The Clean Water Blog

EPA is Studying Oil and Gas Wastewater

Last week EPA held a public meeting in DC to share updates and take public comment on the agency’s study of oil and gas wastewater, also known as produced water. The oil and gas industry has grown significantly in water constrained states around the country, like Texas and New Mexico, and has a long history of putting drinking water sources at risk, from California to Pennsylvania. Industry actors are now lobbying Trump’s EPA to allow for expanding the practice of discharging this potentially toxic waste into waterbodies, just two years after the agency adopted new rules to limit produced water discharges from sewage treatment plants from unconventional oil and gas development. Weakening these rules, or in any way allowing for more direct discharges without much stronger testing and treatment requirements could turn back the clock on water protections from oil and gas drillers to a time before Clean Water Act programs began reining in this source of pollution.

I delivered a modified version of the comments below at the public meeting on Tuesday October 9, 2018 re: Docket ID No. EPA–HQ–OW–2018–0618. Co-written with John Noël.

Thank you for the opportunity to provide these comments on EPA’s produced water study. My name is Andrew Grinberg, National Campaigns Special Projects Manager for Clean Water Action.

Clean Water Action appreciates the effort by EPA staff to better understand the issues surrounding oil and gas wastewater and are hopeful that this study leads to better protections for water in the future. Onshore oil and gas production creates a massive waste stream that has caused problems across the country. In my home state of California, a century of inadequate oversight has led to numerous issues with produced water discharge, including injection into underground sources of drinking water, and surface discharge into open pits that has contaminated high quality groundwater and destroyed cropland. These examples highlight the problems that can arise from inadequate oversight and protections from produced water management.

In our view, EPA, by way of this study must drive toward three goals:

  1. Closing knowledge and data gaps around produced water;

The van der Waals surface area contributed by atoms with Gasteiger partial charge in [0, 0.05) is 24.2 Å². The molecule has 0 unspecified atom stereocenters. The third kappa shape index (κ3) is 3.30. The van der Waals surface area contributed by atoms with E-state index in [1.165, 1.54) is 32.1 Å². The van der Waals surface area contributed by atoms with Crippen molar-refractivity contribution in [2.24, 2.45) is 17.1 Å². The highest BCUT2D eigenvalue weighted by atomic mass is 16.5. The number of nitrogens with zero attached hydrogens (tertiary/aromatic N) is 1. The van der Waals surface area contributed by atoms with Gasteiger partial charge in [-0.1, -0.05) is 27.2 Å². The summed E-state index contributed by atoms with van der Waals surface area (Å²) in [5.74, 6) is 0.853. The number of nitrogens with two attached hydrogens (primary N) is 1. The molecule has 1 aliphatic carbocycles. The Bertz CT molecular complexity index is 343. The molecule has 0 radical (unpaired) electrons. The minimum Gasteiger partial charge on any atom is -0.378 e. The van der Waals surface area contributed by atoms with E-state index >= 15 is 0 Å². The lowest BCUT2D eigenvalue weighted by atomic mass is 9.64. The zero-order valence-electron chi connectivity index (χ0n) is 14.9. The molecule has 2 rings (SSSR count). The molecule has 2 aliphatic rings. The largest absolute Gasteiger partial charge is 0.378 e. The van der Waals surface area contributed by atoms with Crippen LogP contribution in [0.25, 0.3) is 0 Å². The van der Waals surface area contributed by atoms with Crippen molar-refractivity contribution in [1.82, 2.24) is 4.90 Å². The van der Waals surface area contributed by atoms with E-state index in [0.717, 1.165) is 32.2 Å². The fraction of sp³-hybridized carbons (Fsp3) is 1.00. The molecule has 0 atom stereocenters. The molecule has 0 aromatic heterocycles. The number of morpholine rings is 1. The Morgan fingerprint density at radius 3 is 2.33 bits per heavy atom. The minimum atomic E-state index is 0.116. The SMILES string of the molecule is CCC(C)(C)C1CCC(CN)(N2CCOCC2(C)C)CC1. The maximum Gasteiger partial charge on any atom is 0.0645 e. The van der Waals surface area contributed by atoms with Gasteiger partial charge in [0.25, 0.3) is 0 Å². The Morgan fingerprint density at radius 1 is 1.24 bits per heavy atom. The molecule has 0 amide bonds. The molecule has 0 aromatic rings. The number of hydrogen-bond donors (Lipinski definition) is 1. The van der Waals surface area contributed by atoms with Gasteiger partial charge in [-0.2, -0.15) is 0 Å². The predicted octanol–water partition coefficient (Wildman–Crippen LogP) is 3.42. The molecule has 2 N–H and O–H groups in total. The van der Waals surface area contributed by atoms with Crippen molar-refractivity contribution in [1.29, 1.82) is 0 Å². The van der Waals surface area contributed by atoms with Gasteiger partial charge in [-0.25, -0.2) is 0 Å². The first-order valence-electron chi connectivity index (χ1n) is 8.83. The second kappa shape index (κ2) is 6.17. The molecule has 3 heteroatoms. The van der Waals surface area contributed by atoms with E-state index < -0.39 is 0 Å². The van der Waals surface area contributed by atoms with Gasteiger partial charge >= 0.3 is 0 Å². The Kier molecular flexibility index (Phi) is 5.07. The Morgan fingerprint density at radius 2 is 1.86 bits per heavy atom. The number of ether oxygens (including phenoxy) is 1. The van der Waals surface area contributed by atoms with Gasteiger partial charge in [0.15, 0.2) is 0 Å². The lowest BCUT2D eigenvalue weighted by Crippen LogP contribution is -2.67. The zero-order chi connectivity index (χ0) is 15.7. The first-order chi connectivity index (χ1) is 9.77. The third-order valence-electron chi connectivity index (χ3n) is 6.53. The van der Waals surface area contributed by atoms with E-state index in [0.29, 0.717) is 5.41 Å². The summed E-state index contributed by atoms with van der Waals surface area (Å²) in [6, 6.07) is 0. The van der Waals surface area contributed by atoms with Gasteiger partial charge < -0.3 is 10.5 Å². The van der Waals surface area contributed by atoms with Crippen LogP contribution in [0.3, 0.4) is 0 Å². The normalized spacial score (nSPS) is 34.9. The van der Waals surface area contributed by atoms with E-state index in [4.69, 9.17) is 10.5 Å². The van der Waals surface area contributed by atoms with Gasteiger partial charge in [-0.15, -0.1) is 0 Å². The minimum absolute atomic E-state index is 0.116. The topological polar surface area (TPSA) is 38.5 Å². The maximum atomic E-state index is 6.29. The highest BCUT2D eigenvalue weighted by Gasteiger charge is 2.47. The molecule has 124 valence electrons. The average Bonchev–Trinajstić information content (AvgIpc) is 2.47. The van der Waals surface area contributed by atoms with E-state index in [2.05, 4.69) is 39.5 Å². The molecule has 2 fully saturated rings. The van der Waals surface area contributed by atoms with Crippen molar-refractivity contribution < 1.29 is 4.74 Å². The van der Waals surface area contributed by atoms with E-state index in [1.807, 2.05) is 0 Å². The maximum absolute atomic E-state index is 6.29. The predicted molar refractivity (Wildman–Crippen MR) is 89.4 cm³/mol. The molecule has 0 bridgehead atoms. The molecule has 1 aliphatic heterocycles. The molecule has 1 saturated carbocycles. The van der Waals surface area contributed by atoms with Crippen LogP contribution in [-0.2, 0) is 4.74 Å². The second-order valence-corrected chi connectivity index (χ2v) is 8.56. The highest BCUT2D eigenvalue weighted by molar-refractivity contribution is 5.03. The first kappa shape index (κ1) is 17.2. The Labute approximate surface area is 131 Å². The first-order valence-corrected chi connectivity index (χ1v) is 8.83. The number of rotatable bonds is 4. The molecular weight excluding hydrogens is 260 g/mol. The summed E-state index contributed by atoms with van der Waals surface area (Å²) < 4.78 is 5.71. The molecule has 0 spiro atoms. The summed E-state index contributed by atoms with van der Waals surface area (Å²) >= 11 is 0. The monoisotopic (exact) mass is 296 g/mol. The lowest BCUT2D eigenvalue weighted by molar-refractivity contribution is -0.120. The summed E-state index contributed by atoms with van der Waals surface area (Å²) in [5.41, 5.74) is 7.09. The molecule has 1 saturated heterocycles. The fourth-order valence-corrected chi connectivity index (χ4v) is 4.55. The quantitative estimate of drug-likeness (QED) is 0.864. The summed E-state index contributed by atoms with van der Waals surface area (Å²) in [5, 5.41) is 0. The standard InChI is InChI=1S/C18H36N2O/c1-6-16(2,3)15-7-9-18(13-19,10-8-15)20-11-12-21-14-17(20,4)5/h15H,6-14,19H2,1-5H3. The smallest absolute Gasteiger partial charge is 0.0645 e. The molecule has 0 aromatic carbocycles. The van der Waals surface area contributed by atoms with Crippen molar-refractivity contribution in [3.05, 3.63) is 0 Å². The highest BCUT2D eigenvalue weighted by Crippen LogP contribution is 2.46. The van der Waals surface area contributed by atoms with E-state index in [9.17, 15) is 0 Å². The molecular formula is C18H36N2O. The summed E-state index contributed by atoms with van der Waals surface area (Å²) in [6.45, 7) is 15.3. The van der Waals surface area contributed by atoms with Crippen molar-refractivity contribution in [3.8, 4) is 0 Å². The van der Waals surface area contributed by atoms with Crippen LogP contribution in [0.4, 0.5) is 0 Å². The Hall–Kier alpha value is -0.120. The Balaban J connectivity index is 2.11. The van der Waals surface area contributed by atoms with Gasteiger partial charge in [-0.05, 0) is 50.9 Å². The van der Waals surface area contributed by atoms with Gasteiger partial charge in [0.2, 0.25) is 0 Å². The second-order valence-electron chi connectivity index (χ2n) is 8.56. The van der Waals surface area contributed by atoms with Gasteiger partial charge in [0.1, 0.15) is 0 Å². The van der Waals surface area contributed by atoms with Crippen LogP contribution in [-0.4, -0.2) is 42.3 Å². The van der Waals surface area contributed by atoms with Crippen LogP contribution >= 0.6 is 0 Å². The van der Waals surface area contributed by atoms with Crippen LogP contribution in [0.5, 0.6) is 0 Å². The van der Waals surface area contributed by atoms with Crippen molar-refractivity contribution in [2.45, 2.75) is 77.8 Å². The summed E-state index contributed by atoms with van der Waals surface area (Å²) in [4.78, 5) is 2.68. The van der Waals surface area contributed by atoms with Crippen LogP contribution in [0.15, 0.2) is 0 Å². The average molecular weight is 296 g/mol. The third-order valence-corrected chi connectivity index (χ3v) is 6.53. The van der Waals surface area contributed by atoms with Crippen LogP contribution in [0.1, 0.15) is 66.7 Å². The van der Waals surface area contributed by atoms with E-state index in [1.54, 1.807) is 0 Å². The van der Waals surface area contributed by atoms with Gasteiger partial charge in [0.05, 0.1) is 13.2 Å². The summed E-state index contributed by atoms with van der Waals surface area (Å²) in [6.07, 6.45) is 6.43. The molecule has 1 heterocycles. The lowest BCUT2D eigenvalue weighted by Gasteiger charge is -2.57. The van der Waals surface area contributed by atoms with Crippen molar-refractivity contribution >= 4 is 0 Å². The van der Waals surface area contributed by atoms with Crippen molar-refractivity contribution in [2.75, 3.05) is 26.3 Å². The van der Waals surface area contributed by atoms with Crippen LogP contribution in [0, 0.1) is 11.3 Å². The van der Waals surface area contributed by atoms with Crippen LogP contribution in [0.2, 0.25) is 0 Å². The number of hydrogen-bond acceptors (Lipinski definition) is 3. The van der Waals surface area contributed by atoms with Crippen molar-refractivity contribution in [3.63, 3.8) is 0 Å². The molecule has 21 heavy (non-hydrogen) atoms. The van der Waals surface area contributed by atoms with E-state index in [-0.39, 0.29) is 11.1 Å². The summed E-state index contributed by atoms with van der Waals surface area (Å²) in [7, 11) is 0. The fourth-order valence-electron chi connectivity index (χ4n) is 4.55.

2. Improving protections for surface and groundwater from produced water discharge; and
  3. Requiring oil and gas operators to better account for water limitations in their business models, rather than supporting expansion plans and weakening oversight and protections.

1.    Closing knowledge and data gaps:

First, as EPA moves forward with this study, it must clearly define data gaps in the understanding of produced water chemistry and impacts. Significant knowledge gaps exist in the chemical additives, natural formation chemicals, treatment efficacy and chemical reactions of produced water. In order to further explore surface disposal options, these gaps must be closed. For example little information is collected on chemical additives used in routine well operations. While progress has been made in understanding hydraulic fracturing fluid chemistry, not a single state collects comprehensive information on other fluids used in oil and gas wells, such as for routine maintenance or cleanouts. Additionally, hundreds of naturally occurring chemicals in formation fluids are poorly understood. As noted in the recently published Centralized Waste Treatment study by EPA, the majority of these lack EPA approved analytical methods and/or health impact information.  Filling these gaps must be a primary goal of any legitimate study on this topic.

2.    Strengthen Protections on Existing Disposal Options

Operators currently have a number of disposal options available, including, Class II injection wells or discharging to Centralized Wastewater Treatment facilities. These options have absorbed enormous amount of wastewater during the shale boom. EPA, however, should note in this process that the current CWT technologies are in many ways inadequate to safely treat all oil and gas waste. EPA’s CWT study reported that there are “documented and potential impacts to both aquatic life and human health” from discharges at these facilities. The study also reports that discharges from CWTs that accept and attempt to treat oil and gas wastewater could impact drinking water intakes downstream.